Why AMA, AHA are pushing back against Apple's Health Records

Proponents of new federal rules allowing providers to share medical records to third-party apps say they will empower patients to take control of their healthcare — but groups such as the American Medical Association and American Hospital Association are not convinced.

The AMA, AHA, American College of Obstetricians and Gynecologists, and more have voiced their opposition since the Department of Health and Human Services proposed the new regulations earlier this year, The New York Times reports. According to these organizations, once medical data has been transferred from secure, federally protected EHR systems to consumer apps such as Apple's Health Records, they will be vulnerable to a whole host of potential privacy violations.

"Patients simply may not realize that their genetic, reproductive health, substance abuse disorder, mental health information can be used in ways that could ultimately limit their access to health insurance, life insurance or even be disclosed to their employers," Jesse Ehrenfeld, MD, an anesthesiologist and chair of the AMA's board, told the Times.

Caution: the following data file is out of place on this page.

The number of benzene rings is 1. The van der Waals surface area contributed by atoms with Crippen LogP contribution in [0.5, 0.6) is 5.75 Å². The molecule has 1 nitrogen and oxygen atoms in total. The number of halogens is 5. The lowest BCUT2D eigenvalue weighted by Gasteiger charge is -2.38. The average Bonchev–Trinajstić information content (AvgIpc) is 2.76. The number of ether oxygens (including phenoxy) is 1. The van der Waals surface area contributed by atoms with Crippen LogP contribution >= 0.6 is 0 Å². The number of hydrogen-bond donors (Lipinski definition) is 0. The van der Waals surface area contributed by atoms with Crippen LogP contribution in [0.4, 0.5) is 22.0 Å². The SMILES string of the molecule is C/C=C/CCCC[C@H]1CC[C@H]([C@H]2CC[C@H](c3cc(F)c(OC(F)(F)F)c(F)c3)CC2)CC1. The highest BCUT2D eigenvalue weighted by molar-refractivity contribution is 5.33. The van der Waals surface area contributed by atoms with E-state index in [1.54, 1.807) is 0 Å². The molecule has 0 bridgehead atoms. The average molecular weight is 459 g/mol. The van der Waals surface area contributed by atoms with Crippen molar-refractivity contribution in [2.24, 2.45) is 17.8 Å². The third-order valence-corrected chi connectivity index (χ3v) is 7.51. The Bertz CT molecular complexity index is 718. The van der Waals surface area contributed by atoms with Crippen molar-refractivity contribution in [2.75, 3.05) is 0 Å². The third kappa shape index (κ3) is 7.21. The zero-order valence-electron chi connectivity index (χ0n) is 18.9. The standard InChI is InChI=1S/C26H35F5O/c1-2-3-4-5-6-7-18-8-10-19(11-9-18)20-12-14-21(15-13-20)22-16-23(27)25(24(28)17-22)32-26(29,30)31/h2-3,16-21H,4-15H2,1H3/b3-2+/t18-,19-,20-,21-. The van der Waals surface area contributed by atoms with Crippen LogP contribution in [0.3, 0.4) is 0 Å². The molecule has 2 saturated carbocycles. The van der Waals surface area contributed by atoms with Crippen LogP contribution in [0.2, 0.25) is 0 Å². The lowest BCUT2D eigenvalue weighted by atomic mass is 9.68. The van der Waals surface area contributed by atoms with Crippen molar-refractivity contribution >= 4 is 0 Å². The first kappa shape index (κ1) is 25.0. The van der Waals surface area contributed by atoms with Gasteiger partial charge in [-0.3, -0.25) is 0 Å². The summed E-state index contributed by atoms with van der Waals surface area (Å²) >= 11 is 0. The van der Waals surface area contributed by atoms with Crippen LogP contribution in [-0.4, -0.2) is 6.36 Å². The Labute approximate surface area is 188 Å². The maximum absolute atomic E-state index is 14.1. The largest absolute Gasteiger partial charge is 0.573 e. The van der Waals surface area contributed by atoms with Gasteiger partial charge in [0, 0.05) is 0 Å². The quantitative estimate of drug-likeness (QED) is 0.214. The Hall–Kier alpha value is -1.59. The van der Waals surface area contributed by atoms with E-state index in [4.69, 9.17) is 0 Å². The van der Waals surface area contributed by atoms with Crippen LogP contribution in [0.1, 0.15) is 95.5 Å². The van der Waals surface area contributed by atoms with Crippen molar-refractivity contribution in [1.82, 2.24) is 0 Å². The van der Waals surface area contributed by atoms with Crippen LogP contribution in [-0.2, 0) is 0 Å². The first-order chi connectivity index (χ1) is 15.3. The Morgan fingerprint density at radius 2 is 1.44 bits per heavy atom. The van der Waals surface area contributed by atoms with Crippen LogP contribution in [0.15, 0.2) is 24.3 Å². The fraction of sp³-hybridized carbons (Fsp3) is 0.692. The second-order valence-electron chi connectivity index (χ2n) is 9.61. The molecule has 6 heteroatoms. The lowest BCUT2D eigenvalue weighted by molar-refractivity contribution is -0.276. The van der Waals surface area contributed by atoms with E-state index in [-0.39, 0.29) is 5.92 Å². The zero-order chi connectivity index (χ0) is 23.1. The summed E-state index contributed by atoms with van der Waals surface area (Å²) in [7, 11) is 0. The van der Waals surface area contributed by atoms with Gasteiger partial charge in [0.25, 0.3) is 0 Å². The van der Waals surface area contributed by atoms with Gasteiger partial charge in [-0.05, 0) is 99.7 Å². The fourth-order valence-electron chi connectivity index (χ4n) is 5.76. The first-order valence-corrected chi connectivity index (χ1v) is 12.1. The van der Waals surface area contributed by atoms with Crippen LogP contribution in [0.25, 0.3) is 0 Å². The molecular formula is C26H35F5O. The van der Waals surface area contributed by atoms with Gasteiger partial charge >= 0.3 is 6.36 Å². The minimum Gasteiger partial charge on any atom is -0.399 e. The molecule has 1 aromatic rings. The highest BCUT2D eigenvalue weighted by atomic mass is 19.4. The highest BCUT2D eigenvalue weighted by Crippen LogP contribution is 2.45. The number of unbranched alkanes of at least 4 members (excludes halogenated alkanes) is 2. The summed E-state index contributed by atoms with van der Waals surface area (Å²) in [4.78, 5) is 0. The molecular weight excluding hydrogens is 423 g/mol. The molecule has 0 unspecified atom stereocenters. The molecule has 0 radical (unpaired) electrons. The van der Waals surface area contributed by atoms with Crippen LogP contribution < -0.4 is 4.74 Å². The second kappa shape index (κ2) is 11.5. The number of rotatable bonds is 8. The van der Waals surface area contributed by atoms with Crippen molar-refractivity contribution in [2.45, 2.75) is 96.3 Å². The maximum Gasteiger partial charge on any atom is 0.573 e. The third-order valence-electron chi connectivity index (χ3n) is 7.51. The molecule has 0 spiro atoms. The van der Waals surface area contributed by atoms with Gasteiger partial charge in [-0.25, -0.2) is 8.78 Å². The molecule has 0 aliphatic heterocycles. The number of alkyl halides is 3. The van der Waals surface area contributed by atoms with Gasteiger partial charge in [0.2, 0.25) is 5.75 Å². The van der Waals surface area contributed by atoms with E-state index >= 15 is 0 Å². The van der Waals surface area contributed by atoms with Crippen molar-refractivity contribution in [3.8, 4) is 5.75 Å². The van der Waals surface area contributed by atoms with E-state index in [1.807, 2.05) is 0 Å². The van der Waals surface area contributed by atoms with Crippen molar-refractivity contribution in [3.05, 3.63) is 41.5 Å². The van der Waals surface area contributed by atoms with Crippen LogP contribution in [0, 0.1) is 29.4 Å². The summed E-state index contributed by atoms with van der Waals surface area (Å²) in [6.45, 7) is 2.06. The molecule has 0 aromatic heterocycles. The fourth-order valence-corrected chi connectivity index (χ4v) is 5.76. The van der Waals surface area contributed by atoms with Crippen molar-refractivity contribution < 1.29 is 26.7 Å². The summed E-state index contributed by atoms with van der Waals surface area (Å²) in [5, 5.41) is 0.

"Patient privacy can't be retrieved once it's lost," Dr. Ehrenfeld added.

Brett Meeks, vice president of policy and legal for the nonprofit Center for Medical Interoperability, proposed that a secure data-sharing platform should be put in place before records can be shared with third-party apps.

"Facebook, Google and others are currently under scrutiny for being poor stewards of consumer data," Mr. Meeks told the Times. "Why would you carte blanche hand them your health data on top of it so they could do whatever they want with it?"

In response to these concerns, however, Don Rucker, MD, an emergency physician and the HHS' national coordinator for health information technology, said the new rules will not only empower patients, but also give tech companies the tools to develop improved health products.

Dr. Rucker also suggested physicians and hospitals' main grievance with the rules are not their potential data abuses, but rather the loss of any financial benefit that may come from having a monopoly on medical data. "All we're saying is that patients have a right to choose as opposed to the right being denied them by the forces of paternalism," he told the Times.

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